GlassCon Global 2016 began its educational presentations Thursday afternoon in Boston with a variety of glass-related topics covered simultaneously in three separate tracks.

Jurgen Neugebauer, one of the many speakers, kicked off one of the tracks discussing thin glass.

“What is thin glass? It’s thin, and it’s glass,” he quipped at the beginning of his presentation. Neugebauer, of the University of Applied Sciences in Joanneum, Austria, said thin glass is typically defined between 0.1 and 2 millimeters thick. He noted, however, that the thinnest glass that has been created is .055 millimeters thick.

Thin glass can be produced in two material compositions—as soda lime silicate glass and aluminum silicate glass.

While float glass is the most widely known method of making flat glass, thin glass can be produced in two other ways. These are the “down draw” and “overflow fusing” processes.

In the down draw process, “the molten glass flows through a small gap at the bottom of the melting tank down and is down cooled by annealing furnaces … this controlled down cooling process the glass is cut into certain sizes,” according to Neugebauer. In the overflow fusing process, “the molten glass is poured into an overflow gutter,” he said “From this gutter, molten glass flows on both sides down and fuses at the bottom point of the gutter… After the down cooling process, the glass is cut into panels with certain sizes.”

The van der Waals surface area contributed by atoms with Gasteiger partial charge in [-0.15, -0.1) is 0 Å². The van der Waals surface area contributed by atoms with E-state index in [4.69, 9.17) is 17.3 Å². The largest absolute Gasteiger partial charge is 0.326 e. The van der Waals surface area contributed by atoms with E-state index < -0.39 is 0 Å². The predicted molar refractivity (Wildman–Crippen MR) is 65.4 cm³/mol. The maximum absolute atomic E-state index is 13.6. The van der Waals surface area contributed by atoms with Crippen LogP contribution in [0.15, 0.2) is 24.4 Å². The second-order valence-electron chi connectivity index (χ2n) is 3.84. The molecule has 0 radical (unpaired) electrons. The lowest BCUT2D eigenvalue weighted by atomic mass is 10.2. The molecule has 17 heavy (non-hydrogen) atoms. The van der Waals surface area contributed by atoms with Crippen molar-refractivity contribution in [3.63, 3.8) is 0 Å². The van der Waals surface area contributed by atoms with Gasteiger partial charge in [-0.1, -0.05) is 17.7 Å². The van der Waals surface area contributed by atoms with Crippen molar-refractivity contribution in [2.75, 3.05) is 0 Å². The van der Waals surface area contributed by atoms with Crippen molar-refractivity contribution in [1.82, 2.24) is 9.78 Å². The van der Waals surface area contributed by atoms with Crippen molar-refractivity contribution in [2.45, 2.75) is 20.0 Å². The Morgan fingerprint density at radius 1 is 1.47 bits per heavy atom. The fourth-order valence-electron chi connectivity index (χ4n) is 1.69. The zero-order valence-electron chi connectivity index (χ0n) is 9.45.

Thin glass can be pre-stressed by thermal strengthening, “but this has its limits,” he said. “The thinner the glass is, the more likely roller waves will arise.” Because of this, Lisec developed a method to transport the glass on an air.

Another way to pre-stress glass is by chemical treatment via “ionic exchange.”

Neugebauer then discussed how the strength of the glass can be tested and the different factors that affect it.

He said size and stress/load on the glass over time “could cause a significant reduction of bending tensile strength, which represent the design value for structural design of glass applications.” Because of these factors, thin glass usage will require further evaluation and testing.

In another presentation, Werner Jager of Ai3 talked about noise absorption and sound scattering of building envelopes.

“The urbanization is one of the main challenges for urban planners, as of 2050 it is forecasted that 65 percent, or approximately 6.5 billion people, of the world population will life in urban areas,” according to Jager. “Traffic, as a major source of noise, will increase further leading to even more sound and noise in inner city centers.”

Jager said because of this, acoustics in urban areas continue to be a growing concern and has prompted the building industry to look at how façade designs can address it.

“Acoustics behave like light,” he said. “For example, when you have a concave design of a façade, it can concentrate sound just like light.” He said a convex design can instead distribute the noise.

“This is just one way to re-engineer the curtainwall from an acoustics point of view,” he said, discussing diffuse reflection and other designs that could help alleviate noise, such as a series of small semi-circle shapes.

Stay tuned to™ for continued coverage of GlassCon Global 2016.